Yes, I know there is a novel by Turgenev by the same title, but I’ve never read it, so I feel free to use the title.
Do I speak for most sons when I say I will spend my whole life trying to understand my father?
My father, Jack W. Hudson, it seemed, was tougher than most, more demanding, more imperious, and, of course, I feared him for a long time.
My mother had told me that his mother had been hard on him after Dad’s father, Oscar, had died young leaving her three young boys to raise in San Antonio. A bullwhip was sometimes used, I was told, on my Dad the middle child, more than the others.
Dad, as a young man, wanted to be a rancher and attended Texas A&M nearby, only to enter the Corps and fall in love with flying. Evidently he liked to buzz the houses of the girls he was dating, including my mother, who was quite taken with twilight rides over the plains of Texas.
When Dad graduated, he entered the Army Air Corps, which was soon to become the Air Force, becoming an instructor at Randolph Field and serving a tour in WWII as a B-24 captain.
He was one of those instructors who was feared and hated by his students because of his stringent, seemingly irrational demands. But as those students came home from the war, they often showed up at the front door of my mother’s house to thank her for having a husband who taught them the discipline to survive combat.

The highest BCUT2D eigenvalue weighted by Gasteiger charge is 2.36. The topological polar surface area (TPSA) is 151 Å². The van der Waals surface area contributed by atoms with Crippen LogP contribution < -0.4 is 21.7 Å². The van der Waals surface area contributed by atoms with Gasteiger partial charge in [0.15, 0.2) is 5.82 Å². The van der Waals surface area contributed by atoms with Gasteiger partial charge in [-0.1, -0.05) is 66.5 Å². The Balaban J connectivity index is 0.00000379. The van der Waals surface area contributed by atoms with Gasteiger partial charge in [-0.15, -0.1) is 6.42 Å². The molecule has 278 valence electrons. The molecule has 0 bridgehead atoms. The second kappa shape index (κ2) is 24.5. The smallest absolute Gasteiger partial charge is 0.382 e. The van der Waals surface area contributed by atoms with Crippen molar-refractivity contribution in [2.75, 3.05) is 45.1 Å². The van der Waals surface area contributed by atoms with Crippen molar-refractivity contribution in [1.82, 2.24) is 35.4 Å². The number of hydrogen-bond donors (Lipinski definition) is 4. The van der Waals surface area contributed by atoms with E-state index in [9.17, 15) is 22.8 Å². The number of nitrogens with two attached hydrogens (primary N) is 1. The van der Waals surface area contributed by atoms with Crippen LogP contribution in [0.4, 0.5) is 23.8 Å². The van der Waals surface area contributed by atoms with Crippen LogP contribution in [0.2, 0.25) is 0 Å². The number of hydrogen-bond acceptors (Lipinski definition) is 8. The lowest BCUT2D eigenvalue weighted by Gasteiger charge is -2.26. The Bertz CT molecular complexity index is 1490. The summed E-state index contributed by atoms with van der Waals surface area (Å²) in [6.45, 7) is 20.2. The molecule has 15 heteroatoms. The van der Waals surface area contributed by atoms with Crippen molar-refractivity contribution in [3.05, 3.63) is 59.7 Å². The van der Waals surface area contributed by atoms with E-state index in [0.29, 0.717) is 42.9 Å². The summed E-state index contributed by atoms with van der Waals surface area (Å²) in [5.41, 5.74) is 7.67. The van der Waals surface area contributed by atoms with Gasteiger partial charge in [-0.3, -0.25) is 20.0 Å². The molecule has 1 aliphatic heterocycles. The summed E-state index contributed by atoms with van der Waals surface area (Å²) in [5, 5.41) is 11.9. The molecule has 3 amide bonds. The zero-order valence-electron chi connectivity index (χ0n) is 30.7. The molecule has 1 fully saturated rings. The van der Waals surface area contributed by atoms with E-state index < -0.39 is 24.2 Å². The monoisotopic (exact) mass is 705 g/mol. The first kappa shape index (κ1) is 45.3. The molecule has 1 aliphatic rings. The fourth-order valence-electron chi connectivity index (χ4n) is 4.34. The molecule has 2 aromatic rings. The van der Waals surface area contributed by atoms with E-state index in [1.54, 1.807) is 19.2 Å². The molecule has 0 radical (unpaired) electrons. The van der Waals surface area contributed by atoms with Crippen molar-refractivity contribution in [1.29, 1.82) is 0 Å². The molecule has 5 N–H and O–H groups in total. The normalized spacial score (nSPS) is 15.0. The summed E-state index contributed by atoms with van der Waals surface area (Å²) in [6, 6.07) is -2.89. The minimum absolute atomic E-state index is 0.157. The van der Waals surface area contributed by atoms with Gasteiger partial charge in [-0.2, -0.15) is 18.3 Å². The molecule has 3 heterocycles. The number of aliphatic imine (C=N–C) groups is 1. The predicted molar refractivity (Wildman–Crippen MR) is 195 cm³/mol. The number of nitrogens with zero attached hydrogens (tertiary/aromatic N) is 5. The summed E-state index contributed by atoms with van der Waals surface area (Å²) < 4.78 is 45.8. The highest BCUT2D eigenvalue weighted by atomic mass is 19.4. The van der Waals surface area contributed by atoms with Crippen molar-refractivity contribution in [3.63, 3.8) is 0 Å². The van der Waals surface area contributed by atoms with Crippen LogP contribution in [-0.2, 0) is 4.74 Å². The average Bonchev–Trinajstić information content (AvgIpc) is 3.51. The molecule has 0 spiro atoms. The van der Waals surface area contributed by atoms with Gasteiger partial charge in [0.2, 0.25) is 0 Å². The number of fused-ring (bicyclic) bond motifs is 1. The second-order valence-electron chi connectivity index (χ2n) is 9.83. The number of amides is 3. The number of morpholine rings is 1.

“The discipline to survive combat,” as I write that I realize I can thank Mom for the same thing, for marrying a man with old world strength, a man whose toughness was hard to comprehend but was more and more appreciated as the years passed. Perhaps that’s all I need to understand and appreciate — he equipped me for the part of manhood that many sons never learn.
Yet, he had a heart, one that peeked through from time to time, especially as he grew older and we spent more and more time on the golf course, where he put the tough guy act away and the easy smile appeared on his face.
Above is a picture of father and son in the last golf tournament we played together in Rockland, Maine. See the smile? We finally won the tournament that year, after having fallen short several times. My game started falling apart the last few holes, but Dad, who wasn’t feeling well that day, pulled himself up and parred the last three holes to secure the victory.
When he was hospitalized in Houston a few months later, we learned his heart was pumping very little blood through his body. He would die not long after our happy day in Rockland.
In his last round of golf he had shown me the discipline that his Randolph Field students had been so grateful for, as am I.